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LU9DCE > ALERT    12.07.18 23:03l 319 Lines 18360 Bytes #999 (0) @ WW
BID : 10508_LU9DCE
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Subj: Storm Prediction Center 12 07 2018
Path: HB9ON<IW2OHX<IR2UBX<IW8PGT<CX2SA<EA2RCF<LU9DCE
Sent: 180712/2000Z 10508@LU9DCE.TOR.BA.ARG.SOAM BPQ6.0.16


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 MD 1043 CONCERNING SEVERE POTENTIAL...WATCH POSSIBLE FOR
 WESTERN/NORTHERN NEBRASKA...FAR NORTHEAST COLORADO...AND SOUTHERN
 SOUTH DAKOTA
Mesoscale Discussion 1043 NWS Storm Prediction Center Norman OK
0247 PM CDT Thu Jul 12 2018
Areas affected...Western/Northern Nebraska...Far Northeast
Colorado...and Southern South Dakota
Concerning...Severe potential...Watch possible
Valid 121947Z - 122215Z
Probability of Watch Issuance...60 percent
SUMMARY...Storms are developing across portions of western Nebraska
and should increase in coverage to the east/north throughout the
afternoon/evening. Damaging winds are possible.
DISCUSSION...An increasingly agitated cumulus field is present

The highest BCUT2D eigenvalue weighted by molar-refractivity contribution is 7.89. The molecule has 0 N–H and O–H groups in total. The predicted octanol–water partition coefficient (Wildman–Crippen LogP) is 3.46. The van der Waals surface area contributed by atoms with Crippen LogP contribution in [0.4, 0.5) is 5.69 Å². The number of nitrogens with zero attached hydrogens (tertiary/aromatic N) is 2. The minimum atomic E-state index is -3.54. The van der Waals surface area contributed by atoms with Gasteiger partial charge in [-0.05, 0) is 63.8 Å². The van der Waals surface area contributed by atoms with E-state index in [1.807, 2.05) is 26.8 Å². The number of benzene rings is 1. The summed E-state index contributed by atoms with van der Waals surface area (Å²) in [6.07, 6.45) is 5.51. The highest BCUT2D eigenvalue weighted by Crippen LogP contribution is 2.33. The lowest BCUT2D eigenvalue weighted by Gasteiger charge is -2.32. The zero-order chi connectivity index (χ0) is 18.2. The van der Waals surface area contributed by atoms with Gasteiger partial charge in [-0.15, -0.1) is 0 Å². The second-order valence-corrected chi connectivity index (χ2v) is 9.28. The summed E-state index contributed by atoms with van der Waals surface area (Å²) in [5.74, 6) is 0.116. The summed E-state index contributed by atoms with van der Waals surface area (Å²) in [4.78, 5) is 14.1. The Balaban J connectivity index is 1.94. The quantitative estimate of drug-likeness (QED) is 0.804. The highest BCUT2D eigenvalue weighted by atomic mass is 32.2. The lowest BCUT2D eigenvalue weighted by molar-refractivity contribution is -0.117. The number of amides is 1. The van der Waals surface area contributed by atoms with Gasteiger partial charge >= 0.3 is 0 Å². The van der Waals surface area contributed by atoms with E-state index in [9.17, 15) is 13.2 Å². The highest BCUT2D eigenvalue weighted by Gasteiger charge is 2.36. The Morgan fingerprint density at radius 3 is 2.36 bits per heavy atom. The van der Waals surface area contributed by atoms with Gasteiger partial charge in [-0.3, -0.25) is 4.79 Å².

across western Nebraska and some cumulus clouds have formed farther
to the east along a surface front into northern Nebraska. Surface
temperatures are reaching the 90s and dewpoints are in the mid 60s
to mid 70s across the area. Continued destabilization will increase
buoyancy (MLCAPE of 1000-3000+ J/kg) during the afternoon/evening.
Shear is mostly weak across the area of interest, although some
marginal shear does exist across northwest Nebraska into South
Dakota.  Scattered multicellular convection is expected to develop
across the area through the afternoon, initially focusing along
the boundary running from southeast South Dakota through northeast
Colorado, and will likely organize upscale into a QLCS this evening.
Given the steep low-level lapse rates (8.5+ C/km) and DCAPE of 1000+
J/kg, strong wind gusts are likely and severe wind is possible. The
wind threat may increase if a QLCS does form later this evening.
..Nauslar/Thompson.. 07/12/2018
...Please see www.spc.noaa.gov for graphic product...
ATTN...WFO...FSD...OAX...ABR...GID...LBF...UNR...GLD...BOU...  CYS...
LAT...LON   39960214 40350241 40760309 41720326 42920305 43020230